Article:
zenpundit.com » creativity

Archive for the ‘creativity’ Category

Another Sunday Surprise: Gould and Turner

Sunday, September 14th, 2014

[ by Charles Cameron -- this one's for the creative cognition folks out there in Zenland ]
.

Damn’d hard to read, I know, but worth it if you care about artistic creation & performance:

SPEC gould turner

The top quote is Glenn Gould, speaking in the documentary Glenn Gould, Hereafter, the second from the erudite and delightful poet, distinguished professor and friend, Frederick Turner‘s blog.

Share

Bifocal: my friends Benzon and Blake

Thursday, July 10th, 2014

[ by Charles Cameron -- of sight and vision ]
.

Wm Blake: The Sun at his Eastern Gate

**

My young friend, William Benzon, writes:

When we look at a cloud and see an elephant we don’t conclude that an elephant is up there in the sky, or that the cloud decided to take on an elephant-like form. We know that the cloud has its own dynamics, whatever they might be, and we realize that the elephant form is something we are projecting onto the world.

And mine ancient friend, William Blake, wrote:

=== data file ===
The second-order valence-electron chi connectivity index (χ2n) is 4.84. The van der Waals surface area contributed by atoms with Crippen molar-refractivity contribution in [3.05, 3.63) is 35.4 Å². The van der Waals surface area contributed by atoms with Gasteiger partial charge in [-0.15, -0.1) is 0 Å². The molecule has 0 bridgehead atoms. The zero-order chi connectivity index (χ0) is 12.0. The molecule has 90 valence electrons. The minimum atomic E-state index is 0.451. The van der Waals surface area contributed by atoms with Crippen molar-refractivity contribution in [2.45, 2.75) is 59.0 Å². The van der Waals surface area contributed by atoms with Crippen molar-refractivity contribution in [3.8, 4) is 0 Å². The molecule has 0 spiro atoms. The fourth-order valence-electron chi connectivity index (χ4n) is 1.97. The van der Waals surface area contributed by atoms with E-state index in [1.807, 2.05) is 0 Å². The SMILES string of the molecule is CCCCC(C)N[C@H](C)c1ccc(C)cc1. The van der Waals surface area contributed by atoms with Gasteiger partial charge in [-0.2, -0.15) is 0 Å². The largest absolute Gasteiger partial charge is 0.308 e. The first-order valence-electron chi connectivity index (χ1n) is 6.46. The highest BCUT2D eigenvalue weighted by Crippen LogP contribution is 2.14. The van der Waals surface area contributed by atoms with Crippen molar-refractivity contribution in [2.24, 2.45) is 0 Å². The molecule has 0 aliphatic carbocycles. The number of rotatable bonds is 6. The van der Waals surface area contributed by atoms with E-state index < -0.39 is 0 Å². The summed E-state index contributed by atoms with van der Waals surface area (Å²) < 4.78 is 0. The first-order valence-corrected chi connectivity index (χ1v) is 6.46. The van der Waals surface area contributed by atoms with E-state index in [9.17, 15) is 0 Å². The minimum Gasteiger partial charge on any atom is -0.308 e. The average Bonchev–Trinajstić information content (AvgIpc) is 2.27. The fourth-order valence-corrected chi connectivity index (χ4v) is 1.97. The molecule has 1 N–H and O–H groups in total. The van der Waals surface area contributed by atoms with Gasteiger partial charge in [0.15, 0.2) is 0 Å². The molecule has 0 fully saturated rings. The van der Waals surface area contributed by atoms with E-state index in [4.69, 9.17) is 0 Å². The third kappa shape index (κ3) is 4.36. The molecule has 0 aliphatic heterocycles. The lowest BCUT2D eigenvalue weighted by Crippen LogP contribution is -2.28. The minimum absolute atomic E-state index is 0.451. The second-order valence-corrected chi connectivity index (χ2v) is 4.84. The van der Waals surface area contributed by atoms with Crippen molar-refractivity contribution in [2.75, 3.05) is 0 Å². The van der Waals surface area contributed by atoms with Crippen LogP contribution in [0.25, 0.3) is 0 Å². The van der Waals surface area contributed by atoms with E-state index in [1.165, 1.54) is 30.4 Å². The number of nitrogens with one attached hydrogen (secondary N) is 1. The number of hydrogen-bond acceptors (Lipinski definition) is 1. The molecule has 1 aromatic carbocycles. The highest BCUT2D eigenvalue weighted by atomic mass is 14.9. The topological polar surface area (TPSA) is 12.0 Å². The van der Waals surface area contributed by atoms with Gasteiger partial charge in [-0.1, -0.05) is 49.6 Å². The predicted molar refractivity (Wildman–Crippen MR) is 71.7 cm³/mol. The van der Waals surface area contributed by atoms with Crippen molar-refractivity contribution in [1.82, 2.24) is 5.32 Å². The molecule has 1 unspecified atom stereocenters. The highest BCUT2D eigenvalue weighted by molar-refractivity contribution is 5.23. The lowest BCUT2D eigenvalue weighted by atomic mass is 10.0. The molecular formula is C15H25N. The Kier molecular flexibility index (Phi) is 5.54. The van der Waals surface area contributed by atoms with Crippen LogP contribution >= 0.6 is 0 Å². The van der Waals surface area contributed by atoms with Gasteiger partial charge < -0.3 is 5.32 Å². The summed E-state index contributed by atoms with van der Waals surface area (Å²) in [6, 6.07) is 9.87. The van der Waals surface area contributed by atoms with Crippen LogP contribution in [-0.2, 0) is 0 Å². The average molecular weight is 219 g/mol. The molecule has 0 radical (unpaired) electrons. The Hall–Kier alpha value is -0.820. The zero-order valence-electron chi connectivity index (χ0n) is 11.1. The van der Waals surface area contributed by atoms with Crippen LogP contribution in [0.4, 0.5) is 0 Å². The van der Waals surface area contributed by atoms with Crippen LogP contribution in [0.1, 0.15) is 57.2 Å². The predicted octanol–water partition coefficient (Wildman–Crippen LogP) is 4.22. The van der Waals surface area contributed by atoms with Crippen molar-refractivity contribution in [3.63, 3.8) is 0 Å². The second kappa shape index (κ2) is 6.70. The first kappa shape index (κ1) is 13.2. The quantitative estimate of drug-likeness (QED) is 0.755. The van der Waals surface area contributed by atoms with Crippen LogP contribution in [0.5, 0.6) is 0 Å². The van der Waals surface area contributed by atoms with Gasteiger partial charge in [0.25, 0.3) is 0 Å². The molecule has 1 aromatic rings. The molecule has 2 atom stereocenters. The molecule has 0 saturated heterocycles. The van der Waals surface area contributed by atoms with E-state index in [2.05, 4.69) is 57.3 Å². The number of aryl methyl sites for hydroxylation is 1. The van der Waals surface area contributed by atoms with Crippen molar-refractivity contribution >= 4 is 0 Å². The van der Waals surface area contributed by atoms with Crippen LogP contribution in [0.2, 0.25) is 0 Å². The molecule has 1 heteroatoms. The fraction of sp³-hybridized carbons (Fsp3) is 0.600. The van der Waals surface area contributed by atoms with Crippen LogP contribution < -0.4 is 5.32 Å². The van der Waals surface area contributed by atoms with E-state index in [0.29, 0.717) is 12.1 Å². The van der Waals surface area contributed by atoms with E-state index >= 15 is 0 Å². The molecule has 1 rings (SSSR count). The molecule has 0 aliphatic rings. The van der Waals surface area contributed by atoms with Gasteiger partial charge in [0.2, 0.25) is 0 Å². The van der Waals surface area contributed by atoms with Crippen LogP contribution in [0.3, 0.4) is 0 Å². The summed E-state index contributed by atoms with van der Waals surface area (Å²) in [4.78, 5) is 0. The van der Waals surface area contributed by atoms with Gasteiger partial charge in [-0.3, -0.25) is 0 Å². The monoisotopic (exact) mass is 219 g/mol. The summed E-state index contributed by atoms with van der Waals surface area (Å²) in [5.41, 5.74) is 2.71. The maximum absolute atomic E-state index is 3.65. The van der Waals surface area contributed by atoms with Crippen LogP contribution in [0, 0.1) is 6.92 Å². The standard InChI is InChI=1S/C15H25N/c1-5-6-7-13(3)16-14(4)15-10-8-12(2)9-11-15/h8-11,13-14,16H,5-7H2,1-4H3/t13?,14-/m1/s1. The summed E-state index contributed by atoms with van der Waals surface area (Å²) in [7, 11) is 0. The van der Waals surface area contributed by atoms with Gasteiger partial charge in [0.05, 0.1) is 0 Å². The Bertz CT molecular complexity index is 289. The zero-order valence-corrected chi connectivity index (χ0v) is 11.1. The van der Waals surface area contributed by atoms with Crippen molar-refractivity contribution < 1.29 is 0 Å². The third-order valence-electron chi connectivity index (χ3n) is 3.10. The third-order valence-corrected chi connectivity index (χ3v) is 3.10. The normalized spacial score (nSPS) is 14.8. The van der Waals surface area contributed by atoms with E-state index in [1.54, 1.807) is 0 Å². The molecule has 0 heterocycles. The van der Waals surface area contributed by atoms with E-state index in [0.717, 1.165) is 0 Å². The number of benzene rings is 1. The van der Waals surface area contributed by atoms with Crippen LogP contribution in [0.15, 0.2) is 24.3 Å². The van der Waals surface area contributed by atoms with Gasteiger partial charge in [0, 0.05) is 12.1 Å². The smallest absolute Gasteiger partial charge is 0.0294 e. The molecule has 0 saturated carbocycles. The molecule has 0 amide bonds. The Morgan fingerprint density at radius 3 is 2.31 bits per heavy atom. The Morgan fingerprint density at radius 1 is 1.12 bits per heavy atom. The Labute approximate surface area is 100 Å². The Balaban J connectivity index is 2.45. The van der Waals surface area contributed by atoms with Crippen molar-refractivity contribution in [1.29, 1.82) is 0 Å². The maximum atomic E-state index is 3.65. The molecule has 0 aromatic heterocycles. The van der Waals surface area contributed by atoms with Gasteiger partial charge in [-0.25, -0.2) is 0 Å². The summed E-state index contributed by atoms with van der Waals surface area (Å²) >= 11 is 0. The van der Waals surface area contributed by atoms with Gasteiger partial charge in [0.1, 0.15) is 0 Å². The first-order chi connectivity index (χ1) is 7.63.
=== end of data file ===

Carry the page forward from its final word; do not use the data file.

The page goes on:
“What,” it will be Question’d, “When the Sun rises, do you not see a round disk of fire somewhat like a Guinea?” O no, no, I see an Innumerable company of the Heavenly host crying, `Holy, Holy, Holy is the Lord God Almighty.’ I question not my Corporeal or Vegetative eye any more than I would Question a window concerning a Sight. I look thro’ it & not with it.”

**

Albrecht Durer, Apocalypse

**

As I have written elsewhere:

The great German engraver Albrecht Dürer’s illustrations of the Apocalypse (Book of Revelation) differ from contemporary televised images of warfare not only in terms of the armor and weaponry used, but also and more importantly by recording two worlds, the visible and the invisible, where the television camera records only the visible. The sky in television reports of war contains missiles and warplanes, and if anything “invisible” is depicted, it is invisible only by virtue of being viewed in the infra-red portion of the spectrum via night scope. Dürer’s sky is not merely “sky” but also “heaven”, and thus depicts that “war in heaven” alluded to in Revelations 12: 7, with its angels and demons and dragon, its Lady clothed with the sun, the moon under her feet, and crowned with the stars…

A crucial shift in the way in which we envision “reality” has occurred between Albrecht Dürer’s time and our own, and that shift has indeed largely deprived us of a real sense of the existence of an “invisible world” — whether it be the invisible world of faerie or sacrament, of poetic vision or apocalypse. That great modern prophet William Blake both predicted and lamented this loss, and his entire corpus of poetry and paintings can be viewed as a singular attempt to replace in our culture that visionary quality that our increasing scientism so easily deprives us of.

**